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Palaima: Building a better Austin

Austin American-Statesman Friday, December 08, 2006

Concordia University's online "Campus Relocation Updates" provide a real service to the university's community and to the residents of Austin, as we face a predicted doubling of the city's population in the next 30 years.

Concordia hired a firm with an established track record, the Staubach Company, to handle the disposition of its campus, 22 acres along Interstate 35 between 32nd and 38th streets.

The university foresaw that its relocation would take a long time - the theme of its Updates is "Beyond 2010" - and require openness to change. Update No. 5 for October 2005 wisely asks for "continued prayers during this challenging and exciting project."

Here we have what Paul Harvey used to call "the rest of the story." It also gives Austin residents a look at the years ahead as our city emphasizes urban infill.

Major developments have three components: the city government, the residents of Austin and developers. The Austin Planning Commission is outlining a plan to concentrate development in Central and East Austin using "neighborhood centers," in part, to achieve required density. As many as 60 neighborhood centers are envisioned for Central Austin.

Area residents' property values and way of life will be directly affected by such intensive development.

Finally, developers will play a key role. It would help if they're experienced and willing and able to modify their plans.

In the East Avenue Planned Urban Development (PUD) at Concordia, neighborhood associations have been meeting with the developer since May 2006 to reach an agreement on the most appropriate use for a large tract that affects three neighborhoods (Hancock, Eastwoods and Hyde Park).

An Oct. 20 American-Statesman story captured the situation: "The future owners of the current Concordia University campus are moving ahead with plans to transform the 22 acres into an urban village of condos, apartments, shops, offices and a hotel." The plan includes 1,400 apartments and condos; a 170-room hotel; 300,000 square feet of office space; and 400,000 square feet of retail shops. It will have four 240-foot high towers and 95 percent impervious cover.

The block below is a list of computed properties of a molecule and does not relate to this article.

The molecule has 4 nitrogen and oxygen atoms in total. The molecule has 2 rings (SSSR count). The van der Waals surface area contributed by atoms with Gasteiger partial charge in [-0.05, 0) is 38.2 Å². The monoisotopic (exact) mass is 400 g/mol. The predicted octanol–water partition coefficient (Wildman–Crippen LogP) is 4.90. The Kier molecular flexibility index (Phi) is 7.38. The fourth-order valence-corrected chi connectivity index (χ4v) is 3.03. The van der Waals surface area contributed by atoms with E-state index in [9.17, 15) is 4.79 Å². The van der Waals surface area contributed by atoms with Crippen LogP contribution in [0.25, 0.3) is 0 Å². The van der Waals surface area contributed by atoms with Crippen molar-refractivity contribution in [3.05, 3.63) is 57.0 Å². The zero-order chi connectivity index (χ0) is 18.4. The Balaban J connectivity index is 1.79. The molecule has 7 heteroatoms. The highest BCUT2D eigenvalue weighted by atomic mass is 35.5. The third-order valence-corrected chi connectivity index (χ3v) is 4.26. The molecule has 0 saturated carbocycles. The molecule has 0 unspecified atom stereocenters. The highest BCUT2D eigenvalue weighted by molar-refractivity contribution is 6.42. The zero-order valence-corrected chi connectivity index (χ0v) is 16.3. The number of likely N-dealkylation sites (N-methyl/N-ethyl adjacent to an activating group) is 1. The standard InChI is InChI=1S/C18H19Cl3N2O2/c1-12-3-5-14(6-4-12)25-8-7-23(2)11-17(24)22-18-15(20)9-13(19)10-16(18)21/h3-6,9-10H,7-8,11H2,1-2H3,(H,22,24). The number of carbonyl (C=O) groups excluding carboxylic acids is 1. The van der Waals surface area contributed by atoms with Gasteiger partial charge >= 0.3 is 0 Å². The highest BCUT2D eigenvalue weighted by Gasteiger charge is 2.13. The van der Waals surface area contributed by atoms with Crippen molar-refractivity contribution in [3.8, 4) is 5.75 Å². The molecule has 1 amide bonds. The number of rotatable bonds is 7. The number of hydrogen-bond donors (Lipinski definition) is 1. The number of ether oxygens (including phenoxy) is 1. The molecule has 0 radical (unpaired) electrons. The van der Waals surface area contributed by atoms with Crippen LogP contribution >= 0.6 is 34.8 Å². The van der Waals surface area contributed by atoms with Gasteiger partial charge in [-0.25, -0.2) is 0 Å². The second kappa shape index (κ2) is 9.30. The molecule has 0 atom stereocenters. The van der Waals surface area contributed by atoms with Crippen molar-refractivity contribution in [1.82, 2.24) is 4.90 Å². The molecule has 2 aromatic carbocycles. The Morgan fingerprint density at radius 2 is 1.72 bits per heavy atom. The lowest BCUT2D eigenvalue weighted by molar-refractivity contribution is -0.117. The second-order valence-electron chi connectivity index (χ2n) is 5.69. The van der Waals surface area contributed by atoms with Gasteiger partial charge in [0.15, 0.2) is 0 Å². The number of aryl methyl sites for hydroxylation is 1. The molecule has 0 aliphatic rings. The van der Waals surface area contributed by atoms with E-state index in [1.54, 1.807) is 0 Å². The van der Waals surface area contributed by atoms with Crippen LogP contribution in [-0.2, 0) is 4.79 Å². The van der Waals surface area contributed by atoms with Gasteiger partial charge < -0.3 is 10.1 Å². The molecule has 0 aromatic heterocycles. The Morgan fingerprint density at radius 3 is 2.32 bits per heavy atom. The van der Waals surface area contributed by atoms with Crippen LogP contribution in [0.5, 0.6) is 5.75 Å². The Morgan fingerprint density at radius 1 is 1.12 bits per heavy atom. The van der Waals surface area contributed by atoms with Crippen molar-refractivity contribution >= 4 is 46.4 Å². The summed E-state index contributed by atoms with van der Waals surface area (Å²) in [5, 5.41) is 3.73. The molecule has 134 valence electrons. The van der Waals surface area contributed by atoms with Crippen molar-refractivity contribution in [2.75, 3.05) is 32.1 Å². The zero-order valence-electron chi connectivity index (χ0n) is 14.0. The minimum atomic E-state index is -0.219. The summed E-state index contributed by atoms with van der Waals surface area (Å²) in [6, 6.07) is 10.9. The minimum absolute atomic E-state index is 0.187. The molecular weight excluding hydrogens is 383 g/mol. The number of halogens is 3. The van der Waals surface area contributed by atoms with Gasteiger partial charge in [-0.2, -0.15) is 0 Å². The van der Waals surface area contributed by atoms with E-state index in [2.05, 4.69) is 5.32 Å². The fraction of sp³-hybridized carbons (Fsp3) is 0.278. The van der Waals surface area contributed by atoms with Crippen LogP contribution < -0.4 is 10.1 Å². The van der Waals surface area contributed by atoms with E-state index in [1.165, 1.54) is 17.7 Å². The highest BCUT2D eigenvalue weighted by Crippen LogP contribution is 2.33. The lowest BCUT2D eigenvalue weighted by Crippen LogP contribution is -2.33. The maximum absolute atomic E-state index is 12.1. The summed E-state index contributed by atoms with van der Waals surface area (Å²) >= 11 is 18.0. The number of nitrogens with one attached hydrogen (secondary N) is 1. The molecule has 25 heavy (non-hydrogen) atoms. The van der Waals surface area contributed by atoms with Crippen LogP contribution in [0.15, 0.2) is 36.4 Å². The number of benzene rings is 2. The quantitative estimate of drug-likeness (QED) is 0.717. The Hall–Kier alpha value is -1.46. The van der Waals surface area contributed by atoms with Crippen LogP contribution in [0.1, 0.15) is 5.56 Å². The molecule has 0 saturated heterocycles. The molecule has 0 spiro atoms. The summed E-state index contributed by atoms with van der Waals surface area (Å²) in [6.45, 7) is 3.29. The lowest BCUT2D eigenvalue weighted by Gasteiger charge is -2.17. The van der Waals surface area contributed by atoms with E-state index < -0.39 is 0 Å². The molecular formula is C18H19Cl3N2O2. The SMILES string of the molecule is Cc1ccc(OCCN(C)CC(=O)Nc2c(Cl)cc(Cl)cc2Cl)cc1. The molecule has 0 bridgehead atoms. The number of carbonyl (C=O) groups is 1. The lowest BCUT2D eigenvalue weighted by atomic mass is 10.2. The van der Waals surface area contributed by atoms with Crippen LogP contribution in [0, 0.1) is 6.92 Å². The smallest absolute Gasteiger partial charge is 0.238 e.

While the Concordia developer is moving ahead, the neighborhood associations have unanswered concerns that will undoubtedly come into play in the planning of future sites.

First, the city should scrutinize the track record of development groups. Cerberus Investment Group is behind the East Avenue PUD. Cerberus has not answered requests for information about its history with such projects or how they determined how much to pay for the Concordia parcel. The price developers pay affects their ability to adjust their plans to local concerns. Cerberus contends it cannot change its plans because of the high price of the land.

Second, projects cannot be considered in isolation. The East Avenue PUD is near the St. David's Hospital PUD, the Mueller redevelopment and even the envisioned Game Day Center at Red River and Dean Keeton streets. Development costs and options, population density, traffic congestion, impervious cover and general quality of life are interdependent.

Third, local problems do not stay local. The East Avenue plans call for 32,000 vehicle trips per day to get to the main entrance off the west access road of I-35. Nearby, the St. David's PUD will yield another 14,000 trips per day. Public transportation will not appreciably alleviate the 46,000 daily trips made to and from developments of these kinds. Besides the effect on local neighborhoods, imagine driving near Red River between 51st and 26th streets during rush hour.

There are options for the Concordia site that fit the City Planning Commission's proposed neighborhood growth plans and keep buildings within a reasonable 60- to 120-foot range. These plans also will protect Austin's distinctive neighborhoods.

The mythical creature Cerberus is an apt name for how we are working through the urban development process. Our three heads must work together to keep us healthy. But, in the end, our aim is not to be guardians of hell, but of an Austin that will continue to be a heavenly place to live.

Palaima is Dickson Centennial Professor of Classics at the University of Texas at Austin.

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